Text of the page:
I told the #SecurityCouncil today that saving people’s lives cannot wait for political solutions — but unless conflicts are solved (with more unity and more determination) millions of people will continue to be exposed to uncertainty and fear, and forced displacement will grow. pic.twitter.com/tdgS6p0xfZ
— Filippo Grandi (@FilippoGrandi) December 7, 2021
During his visit in October, Mr. Grandi recalled growing queues for bread and fuel and a lack of services and livelihoods, especially outside the capital Damascus.
And amidst political complexities, slow progress in securing solutions is increasingly condemning millions to unnecessary hardship.
If reconstruction must wait for a political agreement, he underscored that humanitarian aid must encompass basic needs.
For Syrians to return to their country, Government cooperation is needed to work through legal and security obstacles as well as donor support for the country and its neighbours, including Lebanon.
An inability to make peace ramps up humanitarian work in active conflict or crisis situations while rising expectations on what can be delivered – even as options decrease on what can realistically be done.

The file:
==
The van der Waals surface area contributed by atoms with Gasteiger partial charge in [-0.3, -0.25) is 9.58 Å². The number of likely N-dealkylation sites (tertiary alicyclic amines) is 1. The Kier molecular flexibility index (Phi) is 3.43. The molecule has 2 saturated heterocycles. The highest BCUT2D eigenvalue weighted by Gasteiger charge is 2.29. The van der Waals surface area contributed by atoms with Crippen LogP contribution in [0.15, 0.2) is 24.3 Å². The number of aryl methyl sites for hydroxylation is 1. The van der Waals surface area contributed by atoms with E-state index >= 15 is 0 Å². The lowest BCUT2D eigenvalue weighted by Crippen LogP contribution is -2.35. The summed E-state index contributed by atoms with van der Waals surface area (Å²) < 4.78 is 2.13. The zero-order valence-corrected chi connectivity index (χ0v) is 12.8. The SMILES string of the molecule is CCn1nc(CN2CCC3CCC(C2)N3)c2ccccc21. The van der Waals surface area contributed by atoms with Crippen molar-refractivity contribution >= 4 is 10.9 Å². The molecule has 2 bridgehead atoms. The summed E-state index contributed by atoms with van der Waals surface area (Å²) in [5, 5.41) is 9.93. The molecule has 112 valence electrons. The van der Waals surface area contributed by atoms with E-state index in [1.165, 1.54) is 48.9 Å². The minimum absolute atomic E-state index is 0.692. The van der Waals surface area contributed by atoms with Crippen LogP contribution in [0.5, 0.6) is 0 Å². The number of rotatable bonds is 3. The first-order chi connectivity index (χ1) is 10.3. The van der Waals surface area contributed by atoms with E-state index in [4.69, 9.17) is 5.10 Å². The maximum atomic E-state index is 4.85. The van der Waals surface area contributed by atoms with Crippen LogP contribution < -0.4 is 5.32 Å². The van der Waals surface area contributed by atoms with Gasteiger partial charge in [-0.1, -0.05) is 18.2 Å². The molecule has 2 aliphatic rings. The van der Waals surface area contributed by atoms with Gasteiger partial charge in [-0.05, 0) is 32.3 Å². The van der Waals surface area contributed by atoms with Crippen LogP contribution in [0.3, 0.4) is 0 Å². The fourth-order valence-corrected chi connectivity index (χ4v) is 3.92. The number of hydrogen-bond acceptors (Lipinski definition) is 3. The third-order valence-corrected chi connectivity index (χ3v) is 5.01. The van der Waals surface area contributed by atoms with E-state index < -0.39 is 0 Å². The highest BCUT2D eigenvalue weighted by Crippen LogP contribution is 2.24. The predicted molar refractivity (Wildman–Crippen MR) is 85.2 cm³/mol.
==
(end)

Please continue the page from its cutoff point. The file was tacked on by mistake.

Mr. Grandi observed that Ethiopia today is the most significant example of this.
For 13 months UNHCR has been struggling to deliver aid to populations in Tigray, Afar, Amhara and other hotspots, as combatants focused on military solutions create some of “the worst possible humanitarian conditions” to operate in.
Meanwhile failed political mediations have left 20 million people in need, and four million displaced as humanitarians, struggling to reach people with erratic, inadequate and dangerous access, are unfairly accused of taking sides, he said.
Unite for solutions
Although forced displacement continues to be driven mostly by conflict and crisis, the High Commissioner said he understood the complexity of finding political solutions to humanitarian aid delivery issues.
However, responding has become expensive, he said, noting that next year, humanitarian needs will exceed $41 billion.
As UNHCR multiplies channels of support through the Global Compact on Refugees, pledges made at Global Refugee Forum and growing involvement of new partners, Mr. Grandi told the Council that he had earlier asked donors to contribute nearly $9 billion towards its work.
“Failure to find solutions…will contribute to…less manageable human mobility, a challenge that that is evident in many countries”, he said.